It took a second to get everyone sitting. Not the audience, who had found their seats 15 minutes before the film began, but the Iranian family on screen struggling to take a family photo, with the full ordeal of a baby stealing a phone, a kid looking away, and someone sitting in the front row that should definitely have been in the back. The typically comedic chaos accompanying any family picture made sure to sneak its way into Penn’s annual Middle East Film Festival.
Originally the brain child of Hebrew professor Nili Gold and Assistant Director of Cinema and Media Studies Nicola M. Gentili, the Middle East Film Festival uniquely showcases independent Middle Eastern films as a bridge between cultures. This year marked the first in–person festival since the outbreak of the COVID–19 pandemic. In accordance with the theme of uplifting female directors, the festival played star films (directed by females, of course) from Palestine, Turkey, Israel, Iran, and Lebanon. Each one was presented by a member of the Middle East Center, followed by a Q&A session with the audience.
Professor Mahyar Entezari presented the Iranian documentary The Silhouettes by Afsaneh Salari. Entezari, a lecturer in the Near Eastern Languages and Civilization Department, balances coordinating the Persian Language Program with teaching a class on Iranian cinema. “I think there are many ways to study culture,” he says. “But cinema is very vivid and relatable for people.” In pursuing a young fascination with languages, he studied German in college and subsequently immersed himself in the country’s culture for a few years afterwards. Later, he found his true calling in his mother tongue and decided to educate others on Persian language and cultural studies. Teaching a class on Iranian cinema, Entezari relies on film as a tool of social and political examination.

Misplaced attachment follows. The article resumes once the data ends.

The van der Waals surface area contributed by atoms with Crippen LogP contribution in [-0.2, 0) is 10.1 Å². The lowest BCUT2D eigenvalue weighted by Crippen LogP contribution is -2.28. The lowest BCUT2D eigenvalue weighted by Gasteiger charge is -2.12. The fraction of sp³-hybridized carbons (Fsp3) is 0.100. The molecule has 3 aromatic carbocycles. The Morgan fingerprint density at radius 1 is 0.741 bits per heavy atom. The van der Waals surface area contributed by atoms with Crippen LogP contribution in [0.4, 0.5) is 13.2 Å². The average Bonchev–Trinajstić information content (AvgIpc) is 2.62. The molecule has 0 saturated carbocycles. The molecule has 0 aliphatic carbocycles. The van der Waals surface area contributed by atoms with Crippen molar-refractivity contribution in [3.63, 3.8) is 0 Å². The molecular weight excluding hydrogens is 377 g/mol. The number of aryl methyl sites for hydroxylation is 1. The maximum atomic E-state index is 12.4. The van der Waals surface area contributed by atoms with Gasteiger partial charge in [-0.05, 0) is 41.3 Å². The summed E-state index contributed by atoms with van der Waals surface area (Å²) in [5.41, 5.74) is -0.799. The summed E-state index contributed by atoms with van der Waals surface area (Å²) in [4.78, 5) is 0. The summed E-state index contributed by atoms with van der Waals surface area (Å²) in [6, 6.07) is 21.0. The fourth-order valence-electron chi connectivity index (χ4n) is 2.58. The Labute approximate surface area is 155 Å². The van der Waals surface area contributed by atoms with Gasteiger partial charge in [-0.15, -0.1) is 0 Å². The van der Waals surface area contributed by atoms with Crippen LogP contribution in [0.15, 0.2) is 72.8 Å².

The Silhouettes focuses on a family of Afghani immigrants in Iran facing legal and economic discrimination, rendering them unable to attend public school, aspire to jobs higher than manual labor, or travel freely. Their youngest son Taghi struggles with prospects of his future as an alien in his native country and ultimately grapples with the decision of returning to Afghanistan or staying with his family in Iran.
When asked about the English title of the film, Entezari shared his personal correspondence with the director. “When [she] was developing the project, the word ‘silhouettes’ resonated a lot with [her], because Afghans—and probably many second class citizens everywhere in the world—are somehow perceived as communities without particular stories, colors, or significance, like a silhouette without any detail,” he recalls. “With The Silhouettes, [she] tried to shed light on intimate family stories, seeing their feelings, uniqueness, and similarity to any other family in the world.” A family unit is a form of community almost everyone can relate to. As Entezari says, “It’s a story about trying to belong someplace.” No matter the person, everyone wants to feel like they fill their own little niche.
The theme extends beyond Afghani migrants struggling with their identities towards anyone looking to forge their own path in a new place—including most Penn students. “When you move away from home for the first time,” Entezari says, “it’s really up to you to create part of your identity.” To that end, he works to foster a welcoming environment to encourage self–discovery in a way that’s best for his students, beginning with the film festival itself.
Entezari believes that international cinema has the capacity to change people’s worldviews “just by seeing how ordinary people live.” The constant news stream of political events can reduce the Middle East to a crisis—causing us to forget about the very real people who live there. Film as a medium has the ability to bridge the gap between the personal and political. Entezari agrees, hoping that festival–goers realize that “Whether [people are] in Israel or Iran, more things connect rather than divide them, [regardless] of their government's politics.”
While the Middle East Film Festival offers a window for viewers to experience a new story, it also serves as a mirror for members of the Middle Eastern Diaspora to see themselves. “Every time I watch an Iranian film, beyond paying attention to its aesthetics or message or looking at it as a film scholar, I also appreciate it as someone as a member of the Iranian diaspora looking at my ancestral homeland through that lens and seeing someplace I can’t go to,” Entezari says.
He reflects on a similar moment back in high school, when he saw his favorite film The White Balloon by Jafar Panahi. “I remember seeing it in the ‘90s, when for the first time you could find an Iranian film at Blockbuster. It was like a slice of the old world you could see at home.”
And if you make your way to the next Middle East Film Festival, there’s no doubt you’ll feel the same way. Just ask Entezari.